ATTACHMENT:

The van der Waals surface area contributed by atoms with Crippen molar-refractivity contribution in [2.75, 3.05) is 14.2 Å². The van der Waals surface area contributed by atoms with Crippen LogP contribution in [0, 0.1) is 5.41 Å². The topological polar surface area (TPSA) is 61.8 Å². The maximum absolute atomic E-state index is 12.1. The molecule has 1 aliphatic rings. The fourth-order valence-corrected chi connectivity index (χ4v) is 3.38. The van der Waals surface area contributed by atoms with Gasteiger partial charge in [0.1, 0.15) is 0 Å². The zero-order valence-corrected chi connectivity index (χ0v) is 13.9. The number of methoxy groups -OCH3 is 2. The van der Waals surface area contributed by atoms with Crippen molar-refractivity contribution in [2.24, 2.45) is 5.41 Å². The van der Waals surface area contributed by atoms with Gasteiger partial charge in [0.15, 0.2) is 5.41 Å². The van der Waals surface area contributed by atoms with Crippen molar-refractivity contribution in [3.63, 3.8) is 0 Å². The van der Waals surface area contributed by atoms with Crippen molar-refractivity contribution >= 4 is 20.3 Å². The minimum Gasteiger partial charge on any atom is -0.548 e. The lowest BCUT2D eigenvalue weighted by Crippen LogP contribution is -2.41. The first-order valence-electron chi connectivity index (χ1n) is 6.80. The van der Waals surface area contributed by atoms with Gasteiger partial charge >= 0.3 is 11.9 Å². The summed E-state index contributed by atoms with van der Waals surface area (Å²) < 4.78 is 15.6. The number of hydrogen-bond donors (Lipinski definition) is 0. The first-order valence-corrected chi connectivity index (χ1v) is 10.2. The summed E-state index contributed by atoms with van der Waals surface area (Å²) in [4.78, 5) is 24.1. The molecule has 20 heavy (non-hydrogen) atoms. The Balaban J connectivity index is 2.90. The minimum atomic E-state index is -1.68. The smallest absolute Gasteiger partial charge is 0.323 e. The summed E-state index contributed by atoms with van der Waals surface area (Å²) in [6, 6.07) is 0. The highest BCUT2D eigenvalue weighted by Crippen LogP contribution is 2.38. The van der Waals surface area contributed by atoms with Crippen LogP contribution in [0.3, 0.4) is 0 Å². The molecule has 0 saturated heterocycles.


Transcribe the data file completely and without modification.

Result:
The van der Waals surface area contributed by atoms with Crippen molar-refractivity contribution in [2.75, 3.05) is 14.2 Å². The van der Waals surface area contributed by atoms with Crippen LogP contribution in [0, 0.1) is 5.41 Å². The topological polar surface area (TPSA) is 61.8 Å². The maximum absolute atomic E-state index is 12.1. The molecule has 1 aliphatic rings. The fourth-order valence-corrected chi connectivity index (χ4v) is 3.38. The van der Waals surface area contributed by atoms with Gasteiger partial charge in [0.1, 0.15) is 0 Å². The zero-order valence-corrected chi connectivity index (χ0v) is 13.9. The number of methoxy groups -OCH3 is 2. The van der Waals surface area contributed by atoms with Crippen molar-refractivity contribution in [2.24, 2.45) is 5.41 Å². The van der Waals surface area contributed by atoms with Gasteiger partial charge in [0.15, 0.2) is 5.41 Å². The van der Waals surface area contributed by atoms with Crippen molar-refractivity contribution in [3.63, 3.8) is 0 Å². The van der Waals surface area contributed by atoms with Crippen molar-refractivity contribution >= 4 is 20.3 Å². The minimum Gasteiger partial charge on any atom is -0.548 e. The lowest BCUT2D eigenvalue weighted by Crippen LogP contribution is -2.41. The first-order valence-electron chi connectivity index (χ1n) is 6.80. The van der Waals surface area contributed by atoms with Gasteiger partial charge >= 0.3 is 11.9 Å². The summed E-state index contributed by atoms with van der Waals surface area (Å²) < 4.78 is 15.6. The number of hydrogen-bond donors (Lipinski definition) is 0. The first-order valence-corrected chi connectivity index (χ1v) is 10.2. The summed E-state index contributed by atoms with van der Waals surface area (Å²) in [4.78, 5) is 24.1. The molecule has 20 heavy (non-hydrogen) atoms. The Balaban J connectivity index is 2.90. The minimum atomic E-state index is -1.68. The smallest absolute Gasteiger partial charge is 0.323 e. The summed E-state index contributed by atoms with van der Waals surface area (Å²) in [6, 6.07) is 0. The highest BCUT2D eigenvalue weighted by Crippen LogP contribution is 2.38. The van der Waals surface area contributed by atoms with Crippen LogP contribution in [0.3, 0.4) is 0 Å². The molecule has 0 saturated heterocycles.